From its inception, Olivier Wevers’ contemporary dance troupe Whim W’Him has presented not only Wevers’ choreography, but work by a diverse collection of dance makers: Annabelle Lopez Ochoa, Penny Saunders, Mad Boots,Ihsan Rustem, to name just a few of the artists from outside the Pacific Northwest. It's been a real treat for dance fans.

For the past three years, Wevers has empowered his company members to select the choreographers they want to work with for the annual production “Choreographic Shindig.” This year, they’ve outdone themselves; “Choreographic Shindig III” is an evening of stellar offerings.

The program kicks off with Bruno Roque’s somewhat fanciful “The Background Hum of Stimuli.” The dancers appear on stage, lit only by their cell phone screens and directed by the ubiquitous Siri/Alexa robotic voice we’ve all come to know. The dancers are engrossed in their individual electronic worlds until the voice forces them to set aside their devices and interact—with the audience and with one another.
Whim W'Him dancers in Roque's "Background Hum of Stimuli"
photo by Bamberg Fine Arts
What results is a physical embodiment of Art Blakey’s hypnotic music. The dancers step out of the group, one by one, to throw down solos the way Blakey’s Jazz Messengers riff on the musical composition. The result is pure joy.

Adam Barruch’s “Summoning” is much quieter, a contemplative offering set to an original score by Roarke Menzies. It provides a chance for the excellent company members to shine.
Karl Watson and Liane Aung in Adam Barruch's "Summoning"
photo by Bamberg Fine Arts
Both "Summoning" and Roque's "Background Hum" are strong works that highlight the seven Whim W'Him dancers (two new company members, Cameron Birts and Adrian Hoffman, meld well with the group), but the piece de resistance for me was Banning Bouldin’s stunning “Limitation Etudes: 7-10.”

Bouldin, an award-winning dancer and choreographer based in Tennessee, was diagnosed nine months ago with Multiple Sclerosis. That’s when she began this ongoing artistic project.
Whim W'Him dancers in Banning Bouldin's "Limitation Etudes: 7-10"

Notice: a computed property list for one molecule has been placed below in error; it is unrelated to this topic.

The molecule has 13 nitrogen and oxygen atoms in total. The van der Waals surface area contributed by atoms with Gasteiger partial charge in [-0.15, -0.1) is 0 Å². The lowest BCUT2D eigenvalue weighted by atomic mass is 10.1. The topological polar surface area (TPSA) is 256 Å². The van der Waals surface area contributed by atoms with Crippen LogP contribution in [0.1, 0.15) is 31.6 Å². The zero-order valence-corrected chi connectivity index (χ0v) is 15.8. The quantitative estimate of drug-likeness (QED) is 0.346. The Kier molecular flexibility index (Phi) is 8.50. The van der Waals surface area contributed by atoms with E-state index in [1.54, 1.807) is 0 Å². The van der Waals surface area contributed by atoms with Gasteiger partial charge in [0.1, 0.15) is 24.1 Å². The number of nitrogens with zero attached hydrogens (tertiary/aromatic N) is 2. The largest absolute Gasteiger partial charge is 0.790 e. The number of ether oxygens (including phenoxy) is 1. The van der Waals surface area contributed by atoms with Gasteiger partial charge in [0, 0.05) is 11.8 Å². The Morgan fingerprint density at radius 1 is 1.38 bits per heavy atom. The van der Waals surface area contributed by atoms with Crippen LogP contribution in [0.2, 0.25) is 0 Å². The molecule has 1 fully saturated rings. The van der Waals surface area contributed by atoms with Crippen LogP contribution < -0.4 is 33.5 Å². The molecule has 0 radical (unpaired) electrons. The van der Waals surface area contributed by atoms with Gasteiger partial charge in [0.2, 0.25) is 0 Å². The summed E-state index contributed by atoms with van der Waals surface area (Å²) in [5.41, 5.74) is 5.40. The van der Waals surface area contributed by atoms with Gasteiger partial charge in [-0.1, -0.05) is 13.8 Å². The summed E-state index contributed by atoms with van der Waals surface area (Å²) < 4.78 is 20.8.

photo by Bamberg Fine Arts
In Seattle, Bouldin collaborated with the company members to create four stunning, interconnected works that begin with a spectacular entrance. Liane Aung perches atop Jim Kent's shoulders, surrounded by four crouching figures. As they make their way slowly downstage, we see they are tethered together by what looks like a wide fabric bandage. The material is anchored to Karl Watson, who is frantically trying to escape its hold on him.
Karl Watson fights his tether
photo by Bamberg Fine Arts
Although our ties to one another can limit us, they can also lend support. Mia Monteabaro straddles Tory Peil, who literally helps Monteabaro move her feet across the floor. Their interdependency is replayed throughout these four sections. 

Each of Bouldin's etudes is infused with a sense of determination as well as melancholy. But this is no pity party; instead it’s a call for fearlessness in the face of what might seem insurmountable obstacles. Bouldin’s choreography, both technically complex and emotionally resonant, packs a universal punch that transcends the personal circumstances that spawned it.
Karl Watson and Liane Aung in Banning Bouldin's "Limitation Etudes"
photo by Bamberg Fine Arts

For the past seven years, Olivier Wevers’ dance troupe has been consistently strong, presenting new and thought provoking dances. With “Choreographic Shindig III,” Whim W'Him has reached new heights. Bravo. Simply, bravo.